Some key things to remember include:

  1. Be totally honest about your preferences in a family. The more honest and specific you are, the better the adoption professional will be able to help you select a family.
  2. Keep the long-term future in mind when choosing a family. Try to select a family that is committed to keeping the adoption a healthy and vibrant discussion in their home. This is especially true if you are an expectant parent who desires an open adoption or semi-open adoption. If you prefer a closed adoption, this may be less important to you.
  3. Choose a family that you personally see yourself communicating with in the future. Again, this is assuming you desire an open or semi-open adoption. You will need a connection with them, so it is important to choose a family that you see yourself being able to establish a relationship with.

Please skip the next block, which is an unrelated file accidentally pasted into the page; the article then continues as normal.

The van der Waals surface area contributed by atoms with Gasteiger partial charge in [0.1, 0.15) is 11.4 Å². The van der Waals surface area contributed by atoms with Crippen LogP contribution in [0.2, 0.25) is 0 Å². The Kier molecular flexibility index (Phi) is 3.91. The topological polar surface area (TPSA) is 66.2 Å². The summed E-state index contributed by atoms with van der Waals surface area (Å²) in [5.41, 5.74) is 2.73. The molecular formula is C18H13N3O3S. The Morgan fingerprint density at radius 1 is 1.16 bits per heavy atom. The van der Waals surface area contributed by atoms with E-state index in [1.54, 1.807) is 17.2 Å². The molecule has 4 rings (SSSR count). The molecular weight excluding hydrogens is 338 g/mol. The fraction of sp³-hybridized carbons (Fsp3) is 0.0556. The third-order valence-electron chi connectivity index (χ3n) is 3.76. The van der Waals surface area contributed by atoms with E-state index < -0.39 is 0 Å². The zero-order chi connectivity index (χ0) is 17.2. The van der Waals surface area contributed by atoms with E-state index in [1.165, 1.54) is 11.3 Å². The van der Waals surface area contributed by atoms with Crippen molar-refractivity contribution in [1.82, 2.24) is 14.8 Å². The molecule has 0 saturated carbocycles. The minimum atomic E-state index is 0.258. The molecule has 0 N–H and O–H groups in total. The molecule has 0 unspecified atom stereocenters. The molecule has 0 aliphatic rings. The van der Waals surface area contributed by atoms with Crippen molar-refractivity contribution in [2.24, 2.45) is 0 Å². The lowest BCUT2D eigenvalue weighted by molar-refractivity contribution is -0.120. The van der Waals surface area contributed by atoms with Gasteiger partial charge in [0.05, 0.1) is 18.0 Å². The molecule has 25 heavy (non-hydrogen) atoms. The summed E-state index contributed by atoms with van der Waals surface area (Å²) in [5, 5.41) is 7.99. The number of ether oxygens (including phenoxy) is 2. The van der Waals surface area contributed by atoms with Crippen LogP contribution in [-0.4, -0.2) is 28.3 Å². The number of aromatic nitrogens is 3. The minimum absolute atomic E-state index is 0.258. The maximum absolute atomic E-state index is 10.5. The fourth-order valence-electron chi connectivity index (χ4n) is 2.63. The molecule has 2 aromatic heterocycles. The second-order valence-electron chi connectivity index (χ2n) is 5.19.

4. Do not allow anyone to pressure you or sway your decision. You as the expectant parent know the best decision for your child so it is important to believe that. 
  5. It is okay to ask questions of the prospective adoptive family. 

As an adoptive parent in an open adoption, I strongly encourage you to consider an open adoption.

A Final Note of Encouragement

Despite what has led you to consider placing your child for adoption, you will need encouragement and a strongly supportive community. Not everyone is blessed with a supportive community so if you are, be thankful for that. If you are not blessed with such a community, seek out support from your adoption professional who can either provide you with what you need or connect you with people or services who can. Adoption is not a journey to walk alone no matter what part of the triad you are in. As a potential birth parent, you can take advantage of the many resources offered to birth parents, especially birth mothers.